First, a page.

I’ve been attending a Virtues Parenting course for the last three months and am really loving the concepts! This week we learned about parenting styles. The Squiggly parent, the Square parent and the Oval parent.
The Squiggly parent has few rules, is inconsistent and generally just tries to keep everyone happy by bending and working on an ‘ad hock’ basis. This leaves kids feeling overwhelmed, unsure of boundaries and like sometimes they will get away with murder and other times be punished for something trivial. Squiggly parents are generally struggling to get by and only have the time, energy and emotional resources to deal with the most urgent issues. We’ve all been there, it’s just not a very good place to stay!
The Square parent has plenty of rules and even more punishments to go with them. They are less interested in growth, education and development and more interested in conforming and controlling. Rules are fixed and completely inflexible and they are seen as dominating and demanding. A child growing up in this environment quickly learns to put their head down and shut up, as whatever they do or say will only get them in trouble, and no ones interested in their opinion anyway. Essentially the child is placed in a powerless situation often resulting in low self esteem and low motivation.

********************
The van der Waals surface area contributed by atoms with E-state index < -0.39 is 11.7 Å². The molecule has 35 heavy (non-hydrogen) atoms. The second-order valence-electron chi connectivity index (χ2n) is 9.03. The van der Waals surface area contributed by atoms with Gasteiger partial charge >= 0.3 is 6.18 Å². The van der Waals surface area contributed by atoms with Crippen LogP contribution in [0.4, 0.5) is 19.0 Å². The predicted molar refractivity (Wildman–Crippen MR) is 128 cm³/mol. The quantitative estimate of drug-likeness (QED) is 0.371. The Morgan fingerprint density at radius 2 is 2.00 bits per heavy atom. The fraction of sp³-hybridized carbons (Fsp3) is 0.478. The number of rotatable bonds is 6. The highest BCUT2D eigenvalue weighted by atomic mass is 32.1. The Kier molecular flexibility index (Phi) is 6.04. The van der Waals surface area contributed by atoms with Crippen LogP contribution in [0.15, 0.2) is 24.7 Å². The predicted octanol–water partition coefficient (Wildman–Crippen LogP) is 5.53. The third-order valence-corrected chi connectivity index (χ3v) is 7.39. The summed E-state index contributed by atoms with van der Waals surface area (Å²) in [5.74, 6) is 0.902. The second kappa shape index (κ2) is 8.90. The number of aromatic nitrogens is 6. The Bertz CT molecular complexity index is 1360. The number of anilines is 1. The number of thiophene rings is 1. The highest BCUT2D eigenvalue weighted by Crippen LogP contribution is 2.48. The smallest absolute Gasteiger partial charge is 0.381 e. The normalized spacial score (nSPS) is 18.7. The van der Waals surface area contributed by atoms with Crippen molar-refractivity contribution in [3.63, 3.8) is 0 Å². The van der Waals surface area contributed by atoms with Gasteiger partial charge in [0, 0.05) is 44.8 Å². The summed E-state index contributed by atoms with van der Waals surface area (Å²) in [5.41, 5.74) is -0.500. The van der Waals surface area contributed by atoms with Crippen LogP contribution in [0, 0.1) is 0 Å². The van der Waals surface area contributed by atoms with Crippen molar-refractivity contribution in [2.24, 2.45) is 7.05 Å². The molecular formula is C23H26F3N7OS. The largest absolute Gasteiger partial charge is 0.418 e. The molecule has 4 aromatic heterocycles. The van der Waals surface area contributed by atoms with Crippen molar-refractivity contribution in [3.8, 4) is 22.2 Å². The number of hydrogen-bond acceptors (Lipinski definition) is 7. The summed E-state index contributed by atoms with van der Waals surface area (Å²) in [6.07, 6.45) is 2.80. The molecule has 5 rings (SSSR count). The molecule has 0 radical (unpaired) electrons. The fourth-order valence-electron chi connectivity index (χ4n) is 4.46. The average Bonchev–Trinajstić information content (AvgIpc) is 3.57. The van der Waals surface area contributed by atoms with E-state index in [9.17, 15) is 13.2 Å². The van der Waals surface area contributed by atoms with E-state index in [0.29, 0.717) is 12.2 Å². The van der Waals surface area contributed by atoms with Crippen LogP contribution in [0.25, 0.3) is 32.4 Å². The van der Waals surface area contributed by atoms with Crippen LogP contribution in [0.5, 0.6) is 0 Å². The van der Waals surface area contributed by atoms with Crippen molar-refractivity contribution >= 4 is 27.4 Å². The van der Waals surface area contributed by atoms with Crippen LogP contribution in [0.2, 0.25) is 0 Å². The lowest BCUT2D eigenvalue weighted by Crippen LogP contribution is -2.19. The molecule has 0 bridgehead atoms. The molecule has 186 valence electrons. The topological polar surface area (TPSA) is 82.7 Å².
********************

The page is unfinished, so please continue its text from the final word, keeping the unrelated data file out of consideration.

The Oval parent on the other hand is a loving and consistent approach to parenting. It provides children with firm boundaries, however can be flexible when the need arises and fosters an open relationship where children feel they can ask for help and will be acknowledged. The focus is on educating rather than control and the parent creates an environment where the child is supported to become responsible, independent and virtuous. A big key to the Oval parent is respect. They have earned the respect of the child with consistency and love and in turn respect the child and their individual needs and wishes. This is a strong foundation for a positive relationship and the development of a emotionally strong child.
There are days when I’m the ideal Oval parent, (Laura may not agree though) and there are days when I drift back into Squiggly mum or Square Mum. In those times I try to use self acceptance, acknowledge that I’m not perfect, in fact, no where near even close, but I am indeed a real live human being. I think it’s nice to remind ourselves of that on a regular basis!
Understanding what makes a good parent brings me a little closer to knowing what I need to work on, and I really the idea of raising children well!